Aside from recording the penultimate version of the undeniable classic above, The Kingsmen, along with Idaho honorees Paul Revere & The Raiders helped fire the first salvo of pop music cred from the streets of the Portland music scene. With fuzz rock guitars, department store discount amps, a pieced together drum set stashed in a closet in the bedroom of a parents' house, a movement was born. From suburban neighborhoods came Garage Rock, which begot West-Coast Punk/Hardcore, which begot Grunge, which begot Alternative, which begot Indie.

We owe it all to the little bands that could, and to The Jolly Green Giant.

Honorable Mention: Blitzen Trapper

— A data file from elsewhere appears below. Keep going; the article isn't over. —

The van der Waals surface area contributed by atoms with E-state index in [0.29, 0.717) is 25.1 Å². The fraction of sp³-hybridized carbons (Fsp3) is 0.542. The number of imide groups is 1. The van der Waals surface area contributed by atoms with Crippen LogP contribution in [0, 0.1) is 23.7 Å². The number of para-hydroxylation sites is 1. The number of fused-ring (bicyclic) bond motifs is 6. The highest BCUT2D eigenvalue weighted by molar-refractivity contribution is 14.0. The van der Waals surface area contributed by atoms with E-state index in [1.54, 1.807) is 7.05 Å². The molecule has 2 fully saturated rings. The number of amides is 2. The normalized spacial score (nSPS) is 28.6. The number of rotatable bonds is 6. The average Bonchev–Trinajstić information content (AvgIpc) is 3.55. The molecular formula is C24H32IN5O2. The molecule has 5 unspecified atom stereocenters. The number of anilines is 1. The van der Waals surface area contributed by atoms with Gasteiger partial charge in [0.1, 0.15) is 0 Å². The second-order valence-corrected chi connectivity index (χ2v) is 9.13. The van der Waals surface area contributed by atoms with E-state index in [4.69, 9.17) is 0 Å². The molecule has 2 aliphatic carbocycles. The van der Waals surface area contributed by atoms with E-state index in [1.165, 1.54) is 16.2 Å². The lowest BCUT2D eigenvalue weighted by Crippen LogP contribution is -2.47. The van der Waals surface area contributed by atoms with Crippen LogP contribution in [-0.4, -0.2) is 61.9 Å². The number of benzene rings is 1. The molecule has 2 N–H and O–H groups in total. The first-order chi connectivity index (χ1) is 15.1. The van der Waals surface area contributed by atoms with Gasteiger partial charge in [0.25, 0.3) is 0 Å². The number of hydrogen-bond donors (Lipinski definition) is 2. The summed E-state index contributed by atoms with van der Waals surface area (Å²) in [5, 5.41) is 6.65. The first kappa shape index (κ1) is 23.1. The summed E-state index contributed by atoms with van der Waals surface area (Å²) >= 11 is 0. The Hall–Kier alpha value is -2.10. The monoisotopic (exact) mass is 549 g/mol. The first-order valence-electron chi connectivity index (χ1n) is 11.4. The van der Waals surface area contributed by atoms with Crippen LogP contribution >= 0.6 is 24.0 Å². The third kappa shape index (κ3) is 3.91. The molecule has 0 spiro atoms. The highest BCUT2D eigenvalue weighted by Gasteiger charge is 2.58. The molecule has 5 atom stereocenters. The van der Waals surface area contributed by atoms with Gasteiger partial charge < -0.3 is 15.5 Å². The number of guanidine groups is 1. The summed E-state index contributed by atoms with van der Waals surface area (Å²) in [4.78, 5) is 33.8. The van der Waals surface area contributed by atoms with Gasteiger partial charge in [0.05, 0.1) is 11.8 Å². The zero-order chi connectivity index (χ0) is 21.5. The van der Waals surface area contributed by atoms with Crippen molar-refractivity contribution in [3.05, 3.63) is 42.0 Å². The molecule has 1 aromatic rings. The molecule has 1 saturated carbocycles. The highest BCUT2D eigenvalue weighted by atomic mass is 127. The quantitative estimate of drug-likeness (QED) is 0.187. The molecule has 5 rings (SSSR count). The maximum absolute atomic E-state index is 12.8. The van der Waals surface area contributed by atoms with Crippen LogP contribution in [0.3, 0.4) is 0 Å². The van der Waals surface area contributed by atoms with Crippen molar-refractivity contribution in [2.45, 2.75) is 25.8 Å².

I could have used this space to expound upon the indie cred of long-time independent stalwarts Floater, who have been riding the 'Indie' wave since 1993, sill never signing with a major label, but it would be disingenuous. I don't listen to Floater, never have, and if I begin to now, it won't happen 'organically' but rather because I came across them while researching this post. Instead, I'll attempt to prognosticate what 'In the Know' hipsters the world over will be listening to 6 months from now (for a period of about 2 weeks). Honestly though, even that is hedged bet. Blitzen Trapper has been performing in the greater Oregon indie circuit since 2000, and has seen indie radio airplay outside of Oregon's rocky shores off and on for much of that time. My bestest friends at Pitchfork wrote them up in 2007 on the strength of their 3rd album, Wild Mountain Nation. Since then, 'BT' has proven to be as prolific as they are talented, changing labels (moving over to Sub Pop records) and releasing two more full lengths and an EP in the following three years.